Feb 16, 2019; Manhattan, KS, USA; Iowa State Cyclones guard Lindell Wigginton (5) is guarded by Kansas State Wildcats guard Kamau Stokes (3) during the first half at Bramlage Coliseum. Mandatory Credit: Scott Sewell-USA TODAY Sports
Forgive me and my busy schedule, but this week will be heavy on the data/graph dump and light on the words. In truth, that is in part because the information I’m sharing is interesting but I can’t say that I’ve unlocked the “why” behind all of it, for the most part.
Lineups, lineups, lineups
Below is lineup data for conference games plus the game at Mississippi. As I’ve stated before, this does need to be consumed with caution. It is different than individual plus-minus (which is essentially useless) because of the level of detail that goes into it but at the same time there are so many combinations that the sample size is typically too low and it is still susceptible to random variance that is typical in every game.
The most frequent lineups at the top. While the starters are way ahead of the rest of the field I’d suggest that is the case more because of standard substitution patterns than because of some strong preference for that lineup. The many combinations of lineups after the starters is just a product of working in two to three guys from the bench and gradually working back to the starters.
The efficiency margin (EM = PPP – Opp PPP) is color coded from red to white for most effective scoring margin to least.
What the data suggests is that the lineup featuring Marial Shayok, Nick Weiler-Babb, Talen Horton-Tucker, Lindell Wigginton, and Cam Lard has been the best option for Steve Prohm. But that is only over the course of 56 total possessions (not even a complete game) The interesting part with this lineup is that it has built that EM based off multiple games of short stretches and not one or two games with major scoring runs.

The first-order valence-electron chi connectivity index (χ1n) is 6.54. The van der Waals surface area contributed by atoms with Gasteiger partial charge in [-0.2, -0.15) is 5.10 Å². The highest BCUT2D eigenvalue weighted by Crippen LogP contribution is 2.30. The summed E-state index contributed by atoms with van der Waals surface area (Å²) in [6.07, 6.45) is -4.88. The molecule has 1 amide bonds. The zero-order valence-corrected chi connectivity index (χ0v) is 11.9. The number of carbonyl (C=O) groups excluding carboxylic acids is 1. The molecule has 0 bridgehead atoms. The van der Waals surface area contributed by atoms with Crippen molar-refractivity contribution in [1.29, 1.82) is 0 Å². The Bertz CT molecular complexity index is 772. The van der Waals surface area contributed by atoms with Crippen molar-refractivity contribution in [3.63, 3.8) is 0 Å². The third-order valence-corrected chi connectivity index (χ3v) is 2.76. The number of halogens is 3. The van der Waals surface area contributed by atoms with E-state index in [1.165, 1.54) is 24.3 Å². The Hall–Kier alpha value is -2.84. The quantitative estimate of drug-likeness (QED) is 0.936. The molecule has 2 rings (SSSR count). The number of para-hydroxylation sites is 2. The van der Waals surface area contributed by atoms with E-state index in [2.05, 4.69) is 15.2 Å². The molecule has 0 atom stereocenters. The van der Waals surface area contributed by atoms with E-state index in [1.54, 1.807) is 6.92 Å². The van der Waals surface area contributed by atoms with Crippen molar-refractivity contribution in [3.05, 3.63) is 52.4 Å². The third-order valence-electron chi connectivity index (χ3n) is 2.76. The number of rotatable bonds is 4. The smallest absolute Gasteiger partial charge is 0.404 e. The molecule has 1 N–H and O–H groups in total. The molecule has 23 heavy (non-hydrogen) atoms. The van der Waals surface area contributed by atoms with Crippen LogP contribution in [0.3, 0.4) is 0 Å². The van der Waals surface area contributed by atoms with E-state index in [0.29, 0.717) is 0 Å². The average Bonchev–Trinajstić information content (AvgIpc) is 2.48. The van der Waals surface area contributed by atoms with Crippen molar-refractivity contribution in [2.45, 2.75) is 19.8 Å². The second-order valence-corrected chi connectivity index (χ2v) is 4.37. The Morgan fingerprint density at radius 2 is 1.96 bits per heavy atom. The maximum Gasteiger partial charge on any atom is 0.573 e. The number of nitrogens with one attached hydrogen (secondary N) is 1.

I’ll let you draw your conclusions, but my main takeaway from this is that we’re starting to see the emergence of Wigginton and Lard in many of the best lineups by EM.
Individual scoring by lineup
One other part with this information that I wanted to look at is how do different players score based on the lineup they’re playing with.
Below is the same list of lineups as from above, but in each row, there is a column for each of the top seven guys and that column is shaded red to white based off their individual points scored per possession in that lineup. There is a lot of wiggle room in that but it is the simplest way to look at it and probably directionally close.
Again, the sample size is a factor just because the sheer number of possessions for the starters makes that lineup more difficult to have scoring at such a high rate.
The thing that jumps at me is the third most used lineup has three guys scoring their highest rate. Tyrese Haliburton, Michael Jacobson, and Marial Shayok all score their heaviest when they’re on the court with Weiler-Babb and Wigginton.
Scoring by time
Another useful way to look at this data is to look at how the Cyclones perform as the game goes along. Again, sorry for the lack of not attaching narratives to the information, but based off the numbers and my eyes I’m not convinced I have the answers as to why the scoring is the way it is.
This is the last 16 games broken out to show ISU scoring and their opponents by four-minute segments of the game. It is in points per game within that four-minute time frame because that seemed more tangible than PPP over such a short stretch. But the blue line does show the tempo as the game goes along with the secondary y-axis.
As expected, tempo stays pretty level until the final four minutes where fouls become an influence.
Iowa State is a team that has won more than it’s lost and in the games they have lost they have typically been close games, so it isn’t a surprise that in each four-minute window the Cyclones tend to be even or ahead of their opponents.
The lone exception to that trend is in the first half from the eight-minute mark to the four-minute mark where they’re outscored by almost a point per game on average.
Is this due to a lull hitting after a lead, or the opponent settling in, or the lineup they happen to land on after subbing a few times, or pure random variance?
It is encouraging to me that the Cyclones have the advantage at the start of the game, the end of the first half, and to open the second half. That would suggest some positives from the coaching staff but like I’ve said you could probably shoehorn most any preferred narrative to fit this data.